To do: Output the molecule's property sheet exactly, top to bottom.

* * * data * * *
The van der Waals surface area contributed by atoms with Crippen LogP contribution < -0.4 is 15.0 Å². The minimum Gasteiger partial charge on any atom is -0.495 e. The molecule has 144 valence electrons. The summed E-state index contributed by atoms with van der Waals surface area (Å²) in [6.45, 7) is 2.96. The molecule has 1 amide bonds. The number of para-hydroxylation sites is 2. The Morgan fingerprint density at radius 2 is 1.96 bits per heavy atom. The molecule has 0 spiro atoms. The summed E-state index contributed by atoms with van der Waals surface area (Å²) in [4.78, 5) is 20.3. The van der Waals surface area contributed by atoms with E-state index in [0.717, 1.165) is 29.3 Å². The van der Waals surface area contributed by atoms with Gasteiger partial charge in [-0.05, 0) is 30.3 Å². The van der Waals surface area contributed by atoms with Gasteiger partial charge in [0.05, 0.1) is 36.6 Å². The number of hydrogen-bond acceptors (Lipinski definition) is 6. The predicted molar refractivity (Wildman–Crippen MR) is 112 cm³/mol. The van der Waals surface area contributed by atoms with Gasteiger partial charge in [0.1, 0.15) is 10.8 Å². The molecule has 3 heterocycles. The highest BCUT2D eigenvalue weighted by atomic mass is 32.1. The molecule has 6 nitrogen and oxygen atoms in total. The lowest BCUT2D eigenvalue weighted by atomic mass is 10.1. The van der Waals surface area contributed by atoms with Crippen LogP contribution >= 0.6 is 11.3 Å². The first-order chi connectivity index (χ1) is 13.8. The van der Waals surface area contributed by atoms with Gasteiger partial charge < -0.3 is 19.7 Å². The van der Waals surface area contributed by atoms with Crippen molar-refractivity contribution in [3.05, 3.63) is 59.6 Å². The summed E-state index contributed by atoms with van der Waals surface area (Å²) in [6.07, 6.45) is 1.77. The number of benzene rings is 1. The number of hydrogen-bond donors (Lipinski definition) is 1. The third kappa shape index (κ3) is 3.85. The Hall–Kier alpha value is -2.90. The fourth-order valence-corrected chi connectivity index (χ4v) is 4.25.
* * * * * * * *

The van der Waals surface area contributed by atoms with Crippen LogP contribution < -0.4 is 15.0 Å². The minimum Gasteiger partial charge on any atom is -0.495 e. The molecule has 144 valence electrons. The summed E-state index contributed by atoms with van der Waals surface area (Å²) in [6.45, 7) is 2.96. The molecule has 1 amide bonds. The number of para-hydroxylation sites is 2. The Morgan fingerprint density at radius 2 is 1.96 bits per heavy atom. The molecule has 0 spiro atoms. The summed E-state index contributed by atoms with van der Waals surface area (Å²) in [4.78, 5) is 20.3. The van der Waals surface area contributed by atoms with E-state index in [0.717, 1.165) is 29.3 Å². The van der Waals surface area contributed by atoms with Gasteiger partial charge in [-0.05, 0) is 30.3 Å². The van der Waals surface area contributed by atoms with Gasteiger partial charge in [0.05, 0.1) is 36.6 Å². The number of hydrogen-bond acceptors (Lipinski definition) is 6. The predicted molar refractivity (Wildman–Crippen MR) is 112 cm³/mol. The van der Waals surface area contributed by atoms with Gasteiger partial charge in [0.1, 0.15) is 10.8 Å². The molecule has 3 heterocycles. The highest BCUT2D eigenvalue weighted by atomic mass is 32.1. The molecule has 6 nitrogen and oxygen atoms in total. The lowest BCUT2D eigenvalue weighted by atomic mass is 10.1. The van der Waals surface area contributed by atoms with Crippen LogP contribution >= 0.6 is 11.3 Å². The first-order chi connectivity index (χ1) is 13.8. The van der Waals surface area contributed by atoms with Gasteiger partial charge < -0.3 is 19.7 Å². The van der Waals surface area contributed by atoms with Crippen molar-refractivity contribution in [3.05, 3.63) is 59.6 Å². The summed E-state index contributed by atoms with van der Waals surface area (Å²) in [6.07, 6.45) is 1.77. The number of benzene rings is 1. The number of hydrogen-bond donors (Lipinski definition) is 1. The third kappa shape index (κ3) is 3.85. The Hall–Kier alpha value is -2.90. The fourth-order valence-corrected chi connectivity index (χ4v) is 4.25.